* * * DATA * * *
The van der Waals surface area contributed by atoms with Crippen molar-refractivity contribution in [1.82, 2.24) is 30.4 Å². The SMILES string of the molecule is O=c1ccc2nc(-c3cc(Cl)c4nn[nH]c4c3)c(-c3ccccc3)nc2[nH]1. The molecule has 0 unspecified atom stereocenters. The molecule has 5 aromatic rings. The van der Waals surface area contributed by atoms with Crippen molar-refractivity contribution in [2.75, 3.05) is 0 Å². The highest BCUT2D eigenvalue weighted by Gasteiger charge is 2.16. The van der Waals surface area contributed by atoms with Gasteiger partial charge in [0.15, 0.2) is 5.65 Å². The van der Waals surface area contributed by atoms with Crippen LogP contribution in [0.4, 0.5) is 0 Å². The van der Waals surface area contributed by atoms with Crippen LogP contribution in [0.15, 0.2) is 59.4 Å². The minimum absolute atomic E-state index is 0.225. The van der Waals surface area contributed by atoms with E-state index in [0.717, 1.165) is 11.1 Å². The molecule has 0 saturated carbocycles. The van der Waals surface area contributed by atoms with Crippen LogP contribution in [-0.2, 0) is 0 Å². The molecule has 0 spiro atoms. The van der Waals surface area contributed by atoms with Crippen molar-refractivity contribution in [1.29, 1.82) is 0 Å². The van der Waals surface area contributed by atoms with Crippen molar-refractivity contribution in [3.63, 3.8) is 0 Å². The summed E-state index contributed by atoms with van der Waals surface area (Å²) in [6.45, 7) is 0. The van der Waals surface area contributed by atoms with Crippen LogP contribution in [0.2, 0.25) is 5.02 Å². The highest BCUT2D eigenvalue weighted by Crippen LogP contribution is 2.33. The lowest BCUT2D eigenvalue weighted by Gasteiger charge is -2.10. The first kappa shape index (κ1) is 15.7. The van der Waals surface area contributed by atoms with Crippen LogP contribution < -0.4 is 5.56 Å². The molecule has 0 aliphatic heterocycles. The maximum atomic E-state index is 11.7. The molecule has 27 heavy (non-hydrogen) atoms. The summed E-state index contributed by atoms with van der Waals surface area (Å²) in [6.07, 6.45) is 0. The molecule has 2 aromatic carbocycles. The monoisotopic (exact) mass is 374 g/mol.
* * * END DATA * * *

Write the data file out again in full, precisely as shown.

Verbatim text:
The van der Waals surface area contributed by atoms with Crippen molar-refractivity contribution in [1.82, 2.24) is 30.4 Å². The SMILES string of the molecule is O=c1ccc2nc(-c3cc(Cl)c4nn[nH]c4c3)c(-c3ccccc3)nc2[nH]1. The molecule has 0 unspecified atom stereocenters. The molecule has 5 aromatic rings. The van der Waals surface area contributed by atoms with Crippen molar-refractivity contribution in [2.75, 3.05) is 0 Å². The highest BCUT2D eigenvalue weighted by Gasteiger charge is 2.16. The van der Waals surface area contributed by atoms with Gasteiger partial charge in [0.15, 0.2) is 5.65 Å². The van der Waals surface area contributed by atoms with Crippen LogP contribution in [0.4, 0.5) is 0 Å². The van der Waals surface area contributed by atoms with Crippen LogP contribution in [0.15, 0.2) is 59.4 Å². The minimum absolute atomic E-state index is 0.225. The van der Waals surface area contributed by atoms with E-state index in [0.717, 1.165) is 11.1 Å². The molecule has 0 saturated carbocycles. The van der Waals surface area contributed by atoms with Crippen LogP contribution in [-0.2, 0) is 0 Å². The molecule has 0 spiro atoms. The van der Waals surface area contributed by atoms with Crippen molar-refractivity contribution in [1.29, 1.82) is 0 Å². The van der Waals surface area contributed by atoms with Crippen molar-refractivity contribution in [3.63, 3.8) is 0 Å². The summed E-state index contributed by atoms with van der Waals surface area (Å²) in [6.45, 7) is 0. The van der Waals surface area contributed by atoms with Crippen LogP contribution in [0.2, 0.25) is 5.02 Å². The highest BCUT2D eigenvalue weighted by Crippen LogP contribution is 2.33. The lowest BCUT2D eigenvalue weighted by Gasteiger charge is -2.10. The first kappa shape index (κ1) is 15.7. The van der Waals surface area contributed by atoms with Crippen LogP contribution < -0.4 is 5.56 Å². The molecule has 0 aliphatic heterocycles. The maximum atomic E-state index is 11.7. The molecule has 27 heavy (non-hydrogen) atoms. The summed E-state index contributed by atoms with van der Waals surface area (Å²) in [6.07, 6.45) is 0. The molecule has 2 aromatic carbocycles. The monoisotopic (exact) mass is 374 g/mol.